At the offices of the extremist newspaper Den (The Day) on Tuesday, employees were examining the wreckage left after an assault by government troops and wondering where their editor had been for the past three days.
Members of the Liberal Democratic Party, despite its name a rightist group, were proclaiming that "only a military dictatorship can lead the country out of this overwhelming crisis."
And in their homes, the former aides to former Vice President Alexander V. Rutskoi, who is now under arrest, were wondering whether their leader will be tried for treason or come out of his travails a popular hero.
One day after Russia's hard-line opposition was routed in Moscow by tanks and commandos loyal to President Boris N. Yeltsin, its remaining leaders contemplated their role in the future politics of the country with a mixture of fear, defiance and opportunism.
Some opposition figures are already calling for mass anti-Yeltsin demonstrations Nov. 7, the anniversary of the 1917 Bolshevik Revolution. Others, dismayed by the violence that arose from last weekend's rallies, shuddered at the thought.
"Can you imagine what will be the result of these kinds of demonstrations?" top Rutskoi aide Andrei Fedorov asked in an interview with CBS News. "You can't have normal democratic elections here if there is shooting in the streets."
Many are convinced that Yeltsin's first moves against the opposition presage a more stringent crackdown.
On Monday, the president banned a raft of political parties he accused of plotting violence. He also suspended publication of several opposition newspapers, including the former Communist Party organ Pravda. Censors pulled stories containing anti-government statements out of even pro-government newspapers.
The newspaper suspensions are in effect at least until Oct. 10, the period of a state of emergency in Moscow.
"Our people are shocked and waiting for their arrests," said Vasily A. Prokhanov, the son of Den's editor in chief, Alexander A. Prokhanov, and a cartoonist at the weekly newspaper.
At Pravda, unnerved editors vociferously protested that newspaper's shutdown. Sitting in front of a sandstone bust of V. I. Lenin in an editorial conference room, Deputy Editor Alexander A. Ilyin bristled Tuesday at the suggestion that the newspaper was an accomplice in calls to violence.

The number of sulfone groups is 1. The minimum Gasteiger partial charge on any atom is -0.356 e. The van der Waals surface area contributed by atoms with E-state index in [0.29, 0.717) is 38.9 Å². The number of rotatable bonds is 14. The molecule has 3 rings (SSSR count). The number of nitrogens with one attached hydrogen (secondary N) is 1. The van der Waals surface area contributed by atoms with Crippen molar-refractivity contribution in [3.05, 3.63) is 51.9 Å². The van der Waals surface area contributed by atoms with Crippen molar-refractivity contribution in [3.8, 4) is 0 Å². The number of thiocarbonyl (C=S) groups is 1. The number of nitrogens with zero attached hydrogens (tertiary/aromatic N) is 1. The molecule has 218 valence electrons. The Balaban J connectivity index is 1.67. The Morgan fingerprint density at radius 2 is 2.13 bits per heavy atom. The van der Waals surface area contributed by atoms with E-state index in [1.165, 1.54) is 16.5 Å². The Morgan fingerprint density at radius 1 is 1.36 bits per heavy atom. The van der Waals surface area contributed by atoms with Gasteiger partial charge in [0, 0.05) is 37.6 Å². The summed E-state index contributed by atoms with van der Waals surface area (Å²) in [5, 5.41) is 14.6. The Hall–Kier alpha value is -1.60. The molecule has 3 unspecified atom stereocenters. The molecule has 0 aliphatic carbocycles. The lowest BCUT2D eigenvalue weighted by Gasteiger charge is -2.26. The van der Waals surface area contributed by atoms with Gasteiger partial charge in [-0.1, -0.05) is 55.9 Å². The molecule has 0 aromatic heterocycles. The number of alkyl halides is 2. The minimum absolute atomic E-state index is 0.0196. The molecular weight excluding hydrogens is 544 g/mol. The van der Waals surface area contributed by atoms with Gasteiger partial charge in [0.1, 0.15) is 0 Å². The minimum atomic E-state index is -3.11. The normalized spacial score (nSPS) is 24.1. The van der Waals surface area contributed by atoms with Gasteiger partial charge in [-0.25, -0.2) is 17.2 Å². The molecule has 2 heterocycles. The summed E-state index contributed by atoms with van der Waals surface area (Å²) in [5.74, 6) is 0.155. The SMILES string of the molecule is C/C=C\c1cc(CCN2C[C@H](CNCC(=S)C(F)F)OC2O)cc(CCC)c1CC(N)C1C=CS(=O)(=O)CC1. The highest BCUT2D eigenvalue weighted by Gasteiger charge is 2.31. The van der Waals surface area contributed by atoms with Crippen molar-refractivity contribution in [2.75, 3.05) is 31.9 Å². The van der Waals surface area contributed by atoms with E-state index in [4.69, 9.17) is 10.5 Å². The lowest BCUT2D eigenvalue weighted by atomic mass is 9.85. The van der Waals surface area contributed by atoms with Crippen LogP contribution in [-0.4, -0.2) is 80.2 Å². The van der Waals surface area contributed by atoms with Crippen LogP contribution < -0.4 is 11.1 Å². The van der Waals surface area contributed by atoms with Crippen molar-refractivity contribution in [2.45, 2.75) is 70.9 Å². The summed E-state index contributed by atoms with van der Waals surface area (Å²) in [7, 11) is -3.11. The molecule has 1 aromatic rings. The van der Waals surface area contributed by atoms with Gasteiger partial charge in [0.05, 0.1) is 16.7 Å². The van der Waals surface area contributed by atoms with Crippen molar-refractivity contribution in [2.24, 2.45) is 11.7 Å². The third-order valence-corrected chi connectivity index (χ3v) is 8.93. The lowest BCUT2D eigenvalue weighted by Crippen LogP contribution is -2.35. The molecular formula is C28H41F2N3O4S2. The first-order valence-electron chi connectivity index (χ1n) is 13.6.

The newspaper, for decades the mouthpiece of the Central Committee of the Communist Party, has since the attempted hard-line coup in August, 1991, become identified with the anti-Yeltsin opposition.
"We didn't at all support the violence," Ilyin said, noting that when Pravda published announcements Saturday of the rallies planned for that day and the next, they were legal. He said he also doubts that Pravda will be allowed to publish again after the expiration of the emergency declaration.
Viktor Linnik, another deputy editor, argued that Yeltsin's rationale for the shutdown--to preserve order in Moscow--was a pretext for broader controls on the opposition.
"Three-quarters of our readers are outside Moscow, but we fax our pages to exterior printing plants from here," he said. "By preventing us from printing, they are shutting down information all over the country. When elections take place and the whole opposition voice is silenced, those elections will be counterfeit."
Several opposition leaders have already been arrested. Besides Rutskoi, they include Parliament Chairman Ruslan I. Khasbulatov and Albert Makashov, the ultra-rightist leader of the Parliament's paramilitary defense unit. All three were taken Monday from the White House, Russia's Parliament building, when government commandos overran the building.
Others are thought to be still at large. They include Viktor I. Ampilov and Ilya V. Constantinov, among the most strident of the rightist opposition leaders and the organizers of the weekend protest rallies that escalated into citywide violence.
Some opposition leaders moved hastily to distance themselves from Rutskoi, Khasbulatov and others who played a direct role in the demonstrations and in Sunday's violent storming of government installations.
"We don't support anyone in this conflict because the forces on both sides are anti-Russian and undemocratic," said Vladimir V. Zhirinovsky, an ultranationalist with possible Communist ties who ran for president against Yeltsin in 1991 and placed third with 7% of the vote.
"Yeltsin allowed all this to happen with only one purpose: the establishment of his dictatorship and elimination of all democratic, left-wing and patriotic forces," he said in an interview with The Times.
Among others who distanced themselves from Rutskoi was Vasily Lipitsky, a co-founder with the former vice president of the anti-Yeltsin coalition Civic Union.
"The leadership of the Supreme Soviet crossed the mark which separates the political struggle from crime by calling people to violence," he said. He added pointedly that for the last two years Rutskoi was only an honorary co-chairman of the party.
For their part, Rutskoi aides sought to help him distance himself from his violence-oriented compatriots, even though the vice president may have inspired the most serious violence Sunday by calling on supporters outside the White House to storm the government television station and the Moscow mayor's office.
"Rutskoi did not control the situation inside the White House," Rutskoi aide Valentin V. Perfilyev said in an interview. "He had been dragged into the crisis. The people at the White House were mostly Communists and fascists, who don't reflect Rutskoi's real position. He doesn't belong with them."
Andrei Ostroukh and Aleksei Kuznetsov of the Moscow bureau contributed to this report.